Sampson County has discussed the potential of implementing another increase in sales taxes, but it would have to be signed off on by the N.C. General Assembly.
The Board of Commissioners previously requested some information with regard to authorization of counties to increase local sales taxes. County attorney Annette Chancy Starling gave a brief presentation to commissioners earlier this week.
All North Carolina counties are authorized to levy up to 2.25 percent in general local sales and use taxes. The 2.25 percent is comprised of four separate taxes that are authorized pursuant to the N.C. General Statute, including the Article 39 1-cent tax, the Article 40 half-cent tax, the Article 42 half-cent tax and the Article 46 quarter-cent tax.
Sampson County already levies all sales taxes that are authorized pursuant to the General Statutes, Starling said. If Sampson wishes to pursue imposing additional sales taxes, the board should adopt a resolution asking that legislation be passed to permit additional sales taxes.
“Currently, Sampson County levies the full 2.25 percent,” said Starling. “In order for Sampson County to levy additional sales tax, there would have to be additional legislation permitting the sales tax.”
Under the current statutes that permit county sales taxes, counties are required to hold a public hearing or a referendum before any additional sales tax can be imposed. Some statutes give the option between a public hearing and referendum and others require one or the other, Starling noted.
“Most all counties level the 2 cent sales tax,” Starling said. “The quarter-cent sales tax has been in the last couple years. Before you could levy that sales tax, you had to have a referendum. I think Sampson County did that in 2008, as soon as they could do it. I don’t know about the surrounding counties, whether they levy that quarter-cent or not.”
Finance officer David Clack said Harnett County, for one, has placed a referendum for the additional quarter-cent sales tax, but it has not passed. “We were the first successful county to pass that quarter-cent referendum,” said assistant county manager Susan Holder.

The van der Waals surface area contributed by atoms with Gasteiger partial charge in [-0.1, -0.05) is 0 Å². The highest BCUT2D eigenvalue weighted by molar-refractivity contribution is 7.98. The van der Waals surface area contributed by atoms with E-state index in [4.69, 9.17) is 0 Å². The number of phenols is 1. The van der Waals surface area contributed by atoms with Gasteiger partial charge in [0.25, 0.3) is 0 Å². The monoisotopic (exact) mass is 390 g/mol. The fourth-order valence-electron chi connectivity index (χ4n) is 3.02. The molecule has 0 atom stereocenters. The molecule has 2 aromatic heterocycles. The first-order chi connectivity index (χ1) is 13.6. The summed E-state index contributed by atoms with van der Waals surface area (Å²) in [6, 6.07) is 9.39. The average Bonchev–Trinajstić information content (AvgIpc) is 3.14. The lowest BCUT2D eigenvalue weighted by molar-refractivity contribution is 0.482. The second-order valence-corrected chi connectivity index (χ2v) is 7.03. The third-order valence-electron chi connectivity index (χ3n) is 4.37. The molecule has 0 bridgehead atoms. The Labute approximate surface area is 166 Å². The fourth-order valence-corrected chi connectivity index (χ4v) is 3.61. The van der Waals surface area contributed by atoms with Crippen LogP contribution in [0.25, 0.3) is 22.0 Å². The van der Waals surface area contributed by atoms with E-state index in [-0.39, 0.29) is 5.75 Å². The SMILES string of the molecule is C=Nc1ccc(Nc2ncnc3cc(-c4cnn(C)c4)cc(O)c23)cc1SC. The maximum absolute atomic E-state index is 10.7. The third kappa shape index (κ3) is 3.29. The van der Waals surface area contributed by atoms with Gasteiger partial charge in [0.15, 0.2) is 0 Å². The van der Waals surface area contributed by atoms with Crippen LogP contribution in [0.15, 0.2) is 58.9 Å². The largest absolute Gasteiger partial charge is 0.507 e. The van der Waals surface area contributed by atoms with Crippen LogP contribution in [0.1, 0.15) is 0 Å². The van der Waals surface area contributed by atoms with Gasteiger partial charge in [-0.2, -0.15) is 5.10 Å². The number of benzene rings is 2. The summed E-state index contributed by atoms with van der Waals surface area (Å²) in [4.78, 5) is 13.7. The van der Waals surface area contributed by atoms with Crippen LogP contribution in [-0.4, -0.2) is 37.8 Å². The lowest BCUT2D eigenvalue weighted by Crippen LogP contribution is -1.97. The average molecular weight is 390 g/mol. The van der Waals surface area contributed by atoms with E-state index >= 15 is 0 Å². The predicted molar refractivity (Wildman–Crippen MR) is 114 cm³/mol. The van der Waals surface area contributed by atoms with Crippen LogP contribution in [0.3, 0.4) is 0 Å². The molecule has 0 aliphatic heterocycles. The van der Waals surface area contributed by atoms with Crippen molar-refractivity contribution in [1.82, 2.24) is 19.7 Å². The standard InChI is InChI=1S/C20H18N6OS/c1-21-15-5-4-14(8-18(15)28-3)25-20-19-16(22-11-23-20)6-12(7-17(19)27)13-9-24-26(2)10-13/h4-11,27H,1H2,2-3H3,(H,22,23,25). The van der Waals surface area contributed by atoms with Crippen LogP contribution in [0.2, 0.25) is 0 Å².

Clack said the 2.25-cent sales tax equates to around $6 million, budgeted in the General Fund.
“I think if that’s something the board wants to do, I think we should lower the property tax,” said commissioner Jarvis McLamb.
“I don’t think anybody wants to levy (an additional) 2.25 cents, because we’d be so far out of our neighbors nobody would shop in Sampson County,” said Clack, “especially if they live close to somewhere else. Another quarter cent is about another $800,000 or $900,000. You would not get to levy any new county sales taxes on the same items — like Article 39 for instance is levied on food. If you adopt any new sales taxes, they would not be levied on food.”
Commissioners asked what kind of feedback had been received by county staff about the possibility of sales taxes being raised. Clack said that has been non-existent.
“There’s not been enough publicity about it,” he said. “You all would probably hear before we would, for the most part. We have not really had any feedback, because I don’t think there’s been a big enough push for it yet. Once the state gets a hold of our request — they have not wanted to do anything with regard to taxes — and they start to push it, then it will gather a little bit more steam and I guess we’d start hearing about it more.”
Board chairman Billy Lockamy said he has heard from others that the taxes is about the fairest across the board.
“I know from talking with the public, myself, and I hear from property owners all the time,” said Lockamy. “They said it is the fairest tax.”
Starling encouraged the board to discuss this matter with local legislators and to notify the Association of County Commissioners if that is a goal they wish to pursue. Clack said it was important to weigh additional revenue against the prospect of having a higher sales tax than other counties.
“We do not want to get too far ahead of our neighbors in sales tax,” he stressed.
Chris Berendt can be reached at 910-592-8137 ext. 121 or via email at firstname.lastname@example.org.